For me, too, the experience has exceeded expectations. I was ambivalent, because I’ve heard mixed things from people who’ve been in other accelerators. I wasn’t really sure what to make of it, but I was excited about the possibility of being able to get access to the brain trust and network of Morgan Stanley. That has definitely been playing out as hoped.
Moderator: What topics or common issues have come up within the group?
Broni-Mensah: My peers in the cohort have had similar experiences that I’ve had in terms of access to capital, which, in short, has been challenging. When I speak to my peers, they have fantastic businesses with great traction, and it’s baffling sometimes to know they’ve struggled to raise money.
Since I’ve been here, investors who went cold and didn’t get back to me have now gotten back to me, which has been great. As a result of that, we’ve had more follow-ups, and talks have progressed a lot more quickly.
Monrose: Being part of this group makes the whole startup journey, which is in so many ways a lonely journey, less so. It’s been really cool to see fellow travelers who’ve experienced not only the startup grind—which is going to be true for anyone, regardless of your background—but also the challenges that we face because of our backgrounds.
Jaggi: Before I got here, I thought we were the only ones who had such an unorthodox story of how we got to where we are today. But what we’ve learned from talking to a lot of the other founders in the program is that a lot of people from other backgrounds, and a lot of female entrepreneurs, have had—out of necessity—an unconventional story.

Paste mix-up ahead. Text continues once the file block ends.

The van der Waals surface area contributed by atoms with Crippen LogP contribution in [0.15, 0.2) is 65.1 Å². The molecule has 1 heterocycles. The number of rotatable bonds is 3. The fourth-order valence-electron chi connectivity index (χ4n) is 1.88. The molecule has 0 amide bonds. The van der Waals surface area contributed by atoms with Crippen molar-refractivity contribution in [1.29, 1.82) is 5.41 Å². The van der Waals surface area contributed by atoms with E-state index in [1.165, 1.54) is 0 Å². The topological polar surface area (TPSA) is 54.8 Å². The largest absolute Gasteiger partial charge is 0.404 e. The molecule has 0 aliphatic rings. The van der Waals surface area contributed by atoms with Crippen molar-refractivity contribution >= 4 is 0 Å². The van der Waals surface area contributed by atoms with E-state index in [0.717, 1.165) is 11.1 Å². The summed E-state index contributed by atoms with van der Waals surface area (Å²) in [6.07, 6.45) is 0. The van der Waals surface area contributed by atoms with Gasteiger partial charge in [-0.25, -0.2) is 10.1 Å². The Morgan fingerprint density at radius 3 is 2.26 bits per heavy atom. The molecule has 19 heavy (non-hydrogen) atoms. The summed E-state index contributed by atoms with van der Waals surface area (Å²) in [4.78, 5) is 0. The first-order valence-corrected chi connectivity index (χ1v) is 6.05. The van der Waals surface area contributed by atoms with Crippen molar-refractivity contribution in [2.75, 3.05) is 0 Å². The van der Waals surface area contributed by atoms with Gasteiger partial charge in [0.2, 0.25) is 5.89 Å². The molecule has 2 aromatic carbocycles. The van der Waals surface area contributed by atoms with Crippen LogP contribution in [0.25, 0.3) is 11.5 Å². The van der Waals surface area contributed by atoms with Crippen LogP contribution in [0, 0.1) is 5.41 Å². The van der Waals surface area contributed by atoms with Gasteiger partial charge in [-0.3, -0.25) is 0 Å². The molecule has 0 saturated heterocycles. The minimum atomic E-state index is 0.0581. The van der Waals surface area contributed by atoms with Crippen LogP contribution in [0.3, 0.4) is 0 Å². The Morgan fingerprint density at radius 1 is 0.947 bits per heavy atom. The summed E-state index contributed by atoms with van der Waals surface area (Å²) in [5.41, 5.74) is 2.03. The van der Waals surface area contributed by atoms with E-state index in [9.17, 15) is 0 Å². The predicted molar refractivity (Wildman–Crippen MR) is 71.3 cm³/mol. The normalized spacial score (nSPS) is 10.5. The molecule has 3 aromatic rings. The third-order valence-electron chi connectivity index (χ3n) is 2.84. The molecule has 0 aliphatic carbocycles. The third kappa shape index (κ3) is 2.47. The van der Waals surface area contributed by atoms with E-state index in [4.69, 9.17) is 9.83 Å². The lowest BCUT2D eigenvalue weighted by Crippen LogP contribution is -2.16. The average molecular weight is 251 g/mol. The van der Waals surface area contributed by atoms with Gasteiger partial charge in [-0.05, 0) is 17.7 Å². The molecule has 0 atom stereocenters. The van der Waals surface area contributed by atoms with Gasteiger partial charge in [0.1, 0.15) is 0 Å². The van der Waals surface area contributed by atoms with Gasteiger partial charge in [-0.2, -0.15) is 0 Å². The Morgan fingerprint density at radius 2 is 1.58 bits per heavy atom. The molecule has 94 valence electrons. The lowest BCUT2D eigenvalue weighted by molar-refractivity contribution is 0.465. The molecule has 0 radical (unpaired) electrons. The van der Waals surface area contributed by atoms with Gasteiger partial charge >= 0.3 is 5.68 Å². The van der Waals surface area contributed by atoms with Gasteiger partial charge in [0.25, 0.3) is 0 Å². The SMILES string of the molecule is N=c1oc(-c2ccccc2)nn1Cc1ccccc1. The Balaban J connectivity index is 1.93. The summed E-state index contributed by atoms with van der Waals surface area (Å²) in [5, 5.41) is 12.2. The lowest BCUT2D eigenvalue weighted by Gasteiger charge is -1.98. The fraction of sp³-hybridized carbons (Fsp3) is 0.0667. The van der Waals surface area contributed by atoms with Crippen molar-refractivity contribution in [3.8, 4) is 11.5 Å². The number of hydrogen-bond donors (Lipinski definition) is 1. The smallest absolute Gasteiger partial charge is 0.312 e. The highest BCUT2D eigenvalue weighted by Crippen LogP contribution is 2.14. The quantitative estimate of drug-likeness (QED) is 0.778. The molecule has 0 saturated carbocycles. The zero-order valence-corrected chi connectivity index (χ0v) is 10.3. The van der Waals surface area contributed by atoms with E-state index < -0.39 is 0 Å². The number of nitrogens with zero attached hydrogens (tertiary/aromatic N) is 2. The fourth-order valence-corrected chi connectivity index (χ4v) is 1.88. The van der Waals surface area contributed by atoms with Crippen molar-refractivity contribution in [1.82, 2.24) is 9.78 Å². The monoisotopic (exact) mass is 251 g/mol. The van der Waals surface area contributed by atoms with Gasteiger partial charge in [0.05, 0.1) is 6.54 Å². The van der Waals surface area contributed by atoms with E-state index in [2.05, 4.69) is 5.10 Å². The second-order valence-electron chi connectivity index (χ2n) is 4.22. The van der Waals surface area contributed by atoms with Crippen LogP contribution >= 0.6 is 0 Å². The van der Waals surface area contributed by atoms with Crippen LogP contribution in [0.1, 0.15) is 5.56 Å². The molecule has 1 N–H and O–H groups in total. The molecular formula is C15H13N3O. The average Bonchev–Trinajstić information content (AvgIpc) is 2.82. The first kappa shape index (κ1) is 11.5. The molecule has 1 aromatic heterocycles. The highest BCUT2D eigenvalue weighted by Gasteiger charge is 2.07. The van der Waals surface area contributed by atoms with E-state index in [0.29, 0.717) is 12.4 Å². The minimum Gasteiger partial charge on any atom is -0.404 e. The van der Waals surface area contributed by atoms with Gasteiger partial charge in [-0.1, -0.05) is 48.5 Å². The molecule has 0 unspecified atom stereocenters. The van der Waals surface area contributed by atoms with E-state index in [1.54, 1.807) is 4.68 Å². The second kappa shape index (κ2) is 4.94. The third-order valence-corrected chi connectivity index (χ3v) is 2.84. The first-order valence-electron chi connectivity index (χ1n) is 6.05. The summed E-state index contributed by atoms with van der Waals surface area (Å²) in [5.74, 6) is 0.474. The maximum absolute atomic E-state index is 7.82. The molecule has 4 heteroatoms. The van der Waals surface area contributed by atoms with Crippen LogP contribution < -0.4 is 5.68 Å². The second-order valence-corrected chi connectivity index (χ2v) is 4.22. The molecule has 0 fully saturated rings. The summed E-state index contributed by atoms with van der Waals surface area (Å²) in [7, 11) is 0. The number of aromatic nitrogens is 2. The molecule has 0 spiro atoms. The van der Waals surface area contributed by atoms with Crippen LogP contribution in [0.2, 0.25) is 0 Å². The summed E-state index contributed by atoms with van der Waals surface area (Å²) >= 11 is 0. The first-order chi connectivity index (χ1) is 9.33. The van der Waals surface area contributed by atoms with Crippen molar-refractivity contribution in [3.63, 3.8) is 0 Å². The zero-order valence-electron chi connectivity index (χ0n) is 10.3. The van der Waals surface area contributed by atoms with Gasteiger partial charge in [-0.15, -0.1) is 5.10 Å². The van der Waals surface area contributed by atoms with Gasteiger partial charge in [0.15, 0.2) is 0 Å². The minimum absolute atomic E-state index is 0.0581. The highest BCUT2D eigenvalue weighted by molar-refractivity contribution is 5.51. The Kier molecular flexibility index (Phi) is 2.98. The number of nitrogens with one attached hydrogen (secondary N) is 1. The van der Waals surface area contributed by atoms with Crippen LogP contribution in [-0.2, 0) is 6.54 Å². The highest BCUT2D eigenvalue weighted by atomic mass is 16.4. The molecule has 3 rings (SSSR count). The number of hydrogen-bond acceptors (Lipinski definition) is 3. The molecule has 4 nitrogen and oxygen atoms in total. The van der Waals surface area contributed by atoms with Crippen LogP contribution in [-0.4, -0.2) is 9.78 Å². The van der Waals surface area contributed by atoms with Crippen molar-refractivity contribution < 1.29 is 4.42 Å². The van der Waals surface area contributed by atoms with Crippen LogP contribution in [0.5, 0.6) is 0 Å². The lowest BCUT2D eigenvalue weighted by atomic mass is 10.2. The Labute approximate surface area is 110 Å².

One of the underlying themes that I’ve seen with other startups in the program has been a sense of grit—that somehow, some way, we’ll figure it out. And that’s something Amelia [Friedman], my co-founder, and I definitely have, and it’s been nice to see that in other founders, for whom maybe the access to capital wasn’t the same as it should have been.
Broni-Mensah: I agree. It’s fantastic being part of a cohort and having opportunities to talk to entrepreneurs—whether it’s sharing advice, or talking through your company’s growing pains.
I’m a solo founder, so that in itself can be quite lonely. I have a team, but there are things that you can discuss with your team and there are things that you can’t. It’s great being able to have that network with other founders at a similar stage.
Moderator: The role of community is so important to Carla Harris, who has been such a driving force behind the Multicultural Innovation Lab. Can you talk a bit about your own experience as part of the group, versus being out there on your own as an entrepreneur?
Jaggi: One of the first weeks, it was my 24th birthday. Carla brought out a cake, and the whole group sang to me. At that point, I didn’t even know half the people’s names, and it was just a nice thing, right?